COLUMN: WE NEED ACTION. ATHLETES COULD BE THE SOLUTION

LAUREN WISDOM, TRUMPET FEATURES WRITER

The Los Angeles Dodgers and the San Francisco Giants joined forces to postpone their baseball game on Aug. 26 as a statement against racial injustice following the shooting of Jacob Blake in Wisconsin . The Dodgers and the Giants were not the only baseball teams to take action in fighting against racial injustice. The Milwaukee Brewers, Cincinnati Reds, Seattle Mariners and San Diego Padres followed suit, too.

NBA teams such as the Milwaukee Bucks, Orlando Magic, Houston Rockets, Oklahoma City Thunder, Los Angeles Lakers and Portland Trailblazers had their games cancelled as well for the same reason as the MLB.

Protesting for racial justice in athletics is not new. Colin Kaepernick took a knee during the National Anthem before his NFL game on Sept. 1, 2016, to protest his views on how racial minorities are treated. No one thought anything of it until George Floyd was murdered by police in May 2020, about four years after Kaepernick took a stand.

Aside from protesting racial injustice, the Chicago Cubs wore T-shirts that said “Vote!” on them before their game against the Miami Marlins on Sept. 30, persuading those who are eligible to use their voices.

It is truly astonishing to see professional athletes speak out or act upon the social issues that our world faces today. Collegiate and professional athletes have many young children who idolize their every move. When these children see someone they look up to taking action on the world’s problems, it persuades them to take the same steps.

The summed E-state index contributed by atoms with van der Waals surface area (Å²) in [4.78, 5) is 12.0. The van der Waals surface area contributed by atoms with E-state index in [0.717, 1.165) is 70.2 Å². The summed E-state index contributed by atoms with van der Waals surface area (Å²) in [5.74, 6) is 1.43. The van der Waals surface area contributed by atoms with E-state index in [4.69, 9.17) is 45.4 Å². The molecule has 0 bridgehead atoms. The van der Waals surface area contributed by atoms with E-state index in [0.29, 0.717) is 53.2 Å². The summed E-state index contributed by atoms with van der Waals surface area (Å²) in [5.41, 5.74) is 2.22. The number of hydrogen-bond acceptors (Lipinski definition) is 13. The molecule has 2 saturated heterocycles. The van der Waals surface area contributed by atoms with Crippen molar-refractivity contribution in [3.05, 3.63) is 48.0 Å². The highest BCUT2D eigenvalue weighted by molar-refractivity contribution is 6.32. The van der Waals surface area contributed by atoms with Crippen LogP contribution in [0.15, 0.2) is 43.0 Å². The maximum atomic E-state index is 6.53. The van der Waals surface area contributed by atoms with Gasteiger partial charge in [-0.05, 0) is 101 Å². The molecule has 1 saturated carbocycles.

Dyami Brown, wide receiver from the University of North Carolina,  posted a picture on Twitter over the summer of him being celebrated by fans with the caption, “Sometimes I think this is the only time they really care about my life.” With the number of protests going on across the United States where people fought against racial and social injustice, it was the perfect time for athletes to speak out against other issues that affected them personally. 

As one could gather from the tweet posted by Brown, athletes feel as though they are just athletes in the eyes of fans rather than actual human beings, which is an unfortunate feeling to have. I believe it is an important topic to touch on, so fans can perhaps realize these athletes are just like them who just get a ton of recognition for the sport they excel at. 

Allowing athletes to speak out against the issues our world faces is extremely important because people actually listen and are moved by the words the athlete says. However, I think it is necessary for college athletics to take more action than they do currently. Professional sports do an exceptional job of reaching out to the public about these issues, but some states do not have professional sports that fans can religiously follow. 

Being from Illinois, I grew up watching Chicago sports, hence why I am a huge Chicago Cubs fan. When I came to Wartburg, I was surrounded by people who were fans of professional teams all over the United States because Iowa does not have a professional team in the state. However, I have never seen so many people be completely infatuated with a college sports team. 

In states like Iowa that do not have professional sports teams, people who reside in that state treat college sports like they would sports at a professional level. Colleges need to do a better job of speaking out against issues that negatively affect people. That way those people would likely follow in the footsteps of their favorite college team.

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